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September 7, 2013
Researchers found pairs of human twins in which one was obese and the other lean. They transferred gut bacteria from these twins into mice and watched what happened. The mice with bacteria from fat twins grew fat; those that got bacteria from lean twins stayed lean.

Gut Bacteria From Thin Humans Can Slim Mice Down,” The New York Times

So that’s exciting.

15:44 // 12 months ago
June 15, 2012

decapod73 says: Important clarification on your gut microbe story: We have 10,000 different *kinds* of bacteria/fungi/etc in and on our bodies. The actual number of individual microbes is measured in the billions. You have more E. coli (the harmless kind) in your gut than there are people on the planet, and that's just the count of one of the 10,000 species.

» SFB says: Fair point, but doesn’t it seem like it would’ve been clear from the fact that the article said that the microbes took up six pounds? Not to dispute what you’re saying obviously, but those would have to be some pretty big microbes if there were only 10,000 of them split up over six pounds. I guess it just seems like it was pretty clear that it was 10,000 kinds of microbes based on the context it was presented. Either way, it’s edited. — Ernie @ SFB

13:51 // 2 years ago

Packing on a couple of extra pounds? Oh, those are just microbes

  • 10,000 number of kinds of microbes the average human body contains
  • six number of pounds those microbes add to your body’s weight source

» It’s not as bad as it sounds. The Human Microbiome Project, funded by the National Institute of Health, found that these bacteria can actually help us fight pathogens — those are the bad guys. This research on benign bacteria may help scientists treat, diagnose and prevent infectious diseases. You can stop washing your hands now. (edit for clarity)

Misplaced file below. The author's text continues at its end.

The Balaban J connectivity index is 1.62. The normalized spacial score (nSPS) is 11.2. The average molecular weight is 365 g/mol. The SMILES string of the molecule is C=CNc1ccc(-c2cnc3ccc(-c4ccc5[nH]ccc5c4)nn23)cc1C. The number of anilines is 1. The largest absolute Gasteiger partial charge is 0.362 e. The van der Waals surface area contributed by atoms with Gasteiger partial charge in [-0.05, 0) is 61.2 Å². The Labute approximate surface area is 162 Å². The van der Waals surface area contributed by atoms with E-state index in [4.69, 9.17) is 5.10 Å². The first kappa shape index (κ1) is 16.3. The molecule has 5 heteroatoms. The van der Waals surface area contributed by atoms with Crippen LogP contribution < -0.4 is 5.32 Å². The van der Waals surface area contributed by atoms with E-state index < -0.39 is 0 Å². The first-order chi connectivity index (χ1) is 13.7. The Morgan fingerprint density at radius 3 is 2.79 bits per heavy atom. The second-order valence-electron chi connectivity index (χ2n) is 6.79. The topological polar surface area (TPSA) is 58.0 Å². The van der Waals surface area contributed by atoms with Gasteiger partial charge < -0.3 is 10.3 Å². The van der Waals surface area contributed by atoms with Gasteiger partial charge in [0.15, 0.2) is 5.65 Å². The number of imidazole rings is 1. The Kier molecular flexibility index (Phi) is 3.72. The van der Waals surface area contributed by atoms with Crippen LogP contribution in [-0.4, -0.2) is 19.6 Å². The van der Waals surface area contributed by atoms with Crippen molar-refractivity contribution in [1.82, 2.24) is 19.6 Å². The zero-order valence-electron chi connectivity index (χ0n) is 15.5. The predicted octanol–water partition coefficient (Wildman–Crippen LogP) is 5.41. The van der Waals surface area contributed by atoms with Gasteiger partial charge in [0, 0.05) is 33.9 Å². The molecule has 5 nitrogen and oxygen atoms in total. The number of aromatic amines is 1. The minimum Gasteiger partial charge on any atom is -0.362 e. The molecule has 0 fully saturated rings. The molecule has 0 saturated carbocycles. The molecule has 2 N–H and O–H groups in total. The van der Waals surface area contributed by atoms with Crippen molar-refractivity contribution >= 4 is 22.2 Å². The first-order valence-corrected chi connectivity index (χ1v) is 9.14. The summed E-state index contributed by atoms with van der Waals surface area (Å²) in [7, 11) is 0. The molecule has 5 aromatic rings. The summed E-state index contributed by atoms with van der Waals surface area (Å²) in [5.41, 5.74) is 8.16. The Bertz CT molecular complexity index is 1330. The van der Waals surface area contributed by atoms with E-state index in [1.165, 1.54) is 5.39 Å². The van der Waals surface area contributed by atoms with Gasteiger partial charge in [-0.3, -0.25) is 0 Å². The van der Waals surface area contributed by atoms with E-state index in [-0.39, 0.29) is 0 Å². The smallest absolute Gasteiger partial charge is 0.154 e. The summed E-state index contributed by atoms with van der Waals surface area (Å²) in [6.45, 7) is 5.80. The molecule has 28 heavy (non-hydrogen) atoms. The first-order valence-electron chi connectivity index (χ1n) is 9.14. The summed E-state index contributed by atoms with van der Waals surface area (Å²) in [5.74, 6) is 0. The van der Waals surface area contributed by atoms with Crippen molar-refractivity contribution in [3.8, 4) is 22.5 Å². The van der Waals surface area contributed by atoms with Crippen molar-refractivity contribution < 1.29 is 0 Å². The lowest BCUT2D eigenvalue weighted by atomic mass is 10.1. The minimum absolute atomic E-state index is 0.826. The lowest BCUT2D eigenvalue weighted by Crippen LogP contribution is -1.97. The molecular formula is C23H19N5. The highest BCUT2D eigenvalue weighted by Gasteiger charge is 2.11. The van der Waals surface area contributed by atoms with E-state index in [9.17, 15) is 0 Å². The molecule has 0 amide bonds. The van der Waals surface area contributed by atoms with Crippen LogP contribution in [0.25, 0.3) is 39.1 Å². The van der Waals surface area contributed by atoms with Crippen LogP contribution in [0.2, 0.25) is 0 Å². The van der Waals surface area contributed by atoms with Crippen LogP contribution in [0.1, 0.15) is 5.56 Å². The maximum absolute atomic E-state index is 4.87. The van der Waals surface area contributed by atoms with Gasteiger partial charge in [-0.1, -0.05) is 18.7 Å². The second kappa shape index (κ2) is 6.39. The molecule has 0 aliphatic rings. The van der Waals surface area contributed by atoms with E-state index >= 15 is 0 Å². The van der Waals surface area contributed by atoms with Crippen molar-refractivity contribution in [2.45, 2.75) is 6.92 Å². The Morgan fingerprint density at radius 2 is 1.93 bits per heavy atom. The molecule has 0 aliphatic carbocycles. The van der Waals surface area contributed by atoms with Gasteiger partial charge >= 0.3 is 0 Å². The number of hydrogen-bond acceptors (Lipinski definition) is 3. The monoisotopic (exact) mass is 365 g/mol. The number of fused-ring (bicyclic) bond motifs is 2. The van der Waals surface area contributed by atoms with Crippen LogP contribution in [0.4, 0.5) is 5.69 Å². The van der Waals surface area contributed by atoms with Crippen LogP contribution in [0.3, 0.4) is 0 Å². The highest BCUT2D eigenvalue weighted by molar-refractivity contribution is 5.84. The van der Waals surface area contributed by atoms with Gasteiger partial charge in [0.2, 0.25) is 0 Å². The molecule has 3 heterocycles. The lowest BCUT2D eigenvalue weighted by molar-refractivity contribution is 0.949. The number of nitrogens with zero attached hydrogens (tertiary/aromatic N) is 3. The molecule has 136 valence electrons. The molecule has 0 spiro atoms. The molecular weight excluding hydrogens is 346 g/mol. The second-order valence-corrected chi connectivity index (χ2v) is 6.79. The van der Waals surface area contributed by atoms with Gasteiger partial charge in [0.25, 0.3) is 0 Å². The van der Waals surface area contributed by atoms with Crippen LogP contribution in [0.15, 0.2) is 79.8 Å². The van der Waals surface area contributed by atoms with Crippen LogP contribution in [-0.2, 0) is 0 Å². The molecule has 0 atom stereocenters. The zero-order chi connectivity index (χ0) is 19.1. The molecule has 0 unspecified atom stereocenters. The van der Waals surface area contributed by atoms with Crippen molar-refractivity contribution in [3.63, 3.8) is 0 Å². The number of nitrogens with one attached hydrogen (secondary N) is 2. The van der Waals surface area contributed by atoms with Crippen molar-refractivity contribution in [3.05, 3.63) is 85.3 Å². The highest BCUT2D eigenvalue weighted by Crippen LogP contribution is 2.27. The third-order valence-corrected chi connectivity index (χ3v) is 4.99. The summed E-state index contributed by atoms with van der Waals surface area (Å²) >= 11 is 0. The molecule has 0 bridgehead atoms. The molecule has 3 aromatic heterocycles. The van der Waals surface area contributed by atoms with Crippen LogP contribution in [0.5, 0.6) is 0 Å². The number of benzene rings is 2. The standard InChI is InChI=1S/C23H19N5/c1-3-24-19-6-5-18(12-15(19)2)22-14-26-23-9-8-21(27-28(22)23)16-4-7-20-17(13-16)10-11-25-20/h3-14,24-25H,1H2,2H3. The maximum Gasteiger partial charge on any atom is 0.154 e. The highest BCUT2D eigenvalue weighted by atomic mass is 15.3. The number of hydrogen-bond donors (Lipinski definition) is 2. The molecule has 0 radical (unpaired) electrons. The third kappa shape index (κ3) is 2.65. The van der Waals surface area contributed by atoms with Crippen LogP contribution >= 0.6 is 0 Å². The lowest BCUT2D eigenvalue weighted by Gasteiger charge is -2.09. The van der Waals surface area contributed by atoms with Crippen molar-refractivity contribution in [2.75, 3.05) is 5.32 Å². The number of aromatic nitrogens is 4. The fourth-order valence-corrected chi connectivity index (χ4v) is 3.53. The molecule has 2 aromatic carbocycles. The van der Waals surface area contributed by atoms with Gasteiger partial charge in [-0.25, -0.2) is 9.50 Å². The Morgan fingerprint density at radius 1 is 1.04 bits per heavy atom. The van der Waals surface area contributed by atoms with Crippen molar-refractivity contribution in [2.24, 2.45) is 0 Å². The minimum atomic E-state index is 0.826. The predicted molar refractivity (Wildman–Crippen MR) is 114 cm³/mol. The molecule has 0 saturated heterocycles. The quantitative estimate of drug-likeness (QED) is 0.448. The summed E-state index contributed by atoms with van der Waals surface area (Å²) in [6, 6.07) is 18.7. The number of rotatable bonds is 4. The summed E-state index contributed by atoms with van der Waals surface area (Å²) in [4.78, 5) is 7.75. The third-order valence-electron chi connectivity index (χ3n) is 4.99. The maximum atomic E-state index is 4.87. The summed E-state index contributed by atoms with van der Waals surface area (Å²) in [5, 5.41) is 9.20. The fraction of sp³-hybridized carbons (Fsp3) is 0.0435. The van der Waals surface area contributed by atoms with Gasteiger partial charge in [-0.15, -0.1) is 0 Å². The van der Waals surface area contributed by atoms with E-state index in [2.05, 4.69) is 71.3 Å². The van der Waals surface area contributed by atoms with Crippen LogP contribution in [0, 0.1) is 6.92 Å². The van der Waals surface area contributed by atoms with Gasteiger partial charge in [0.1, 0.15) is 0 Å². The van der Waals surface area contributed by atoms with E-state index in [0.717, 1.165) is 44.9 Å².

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12:17 // 2 years ago
May 17, 2012
It had started off about the size of her palm, and it grew to cover her whole leg by the time she made it to the [operating room].
South Carolina resident Kayla Moon • Discussing her friend Lana Kuykendall’s bout with flesh-eating bacteria. It’s the second such bout of its kind in recent days, after a 24-year-old Georgia resident’s recent zip-line injury caused her to lose parts of her limbs to the disease. (Aimee Copland is staying optimistic, though.) Kuykendall, a new mom, is faring better — after her most recent surgery, the spread of the flesh-eating bacteria seems to have stopped — fortunately. Um … yikes.
10:08 // 2 years ago
April 16, 2011
Scary report: Many meats have high levels of drug-resistant bacteria: The Translational Genomics Research Institute notes that while the meat is safe to eat, consumers should take care in handling and cooking it. Still though, yikes. source Follow ShortFormBlog

Scary report: Many meats have high levels of drug-resistant bacteria: The Translational Genomics Research Institute notes that while the meat is safe to eat, consumers should take care in handling and cooking it. Still though, yikes. source

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11:34 // 3 years ago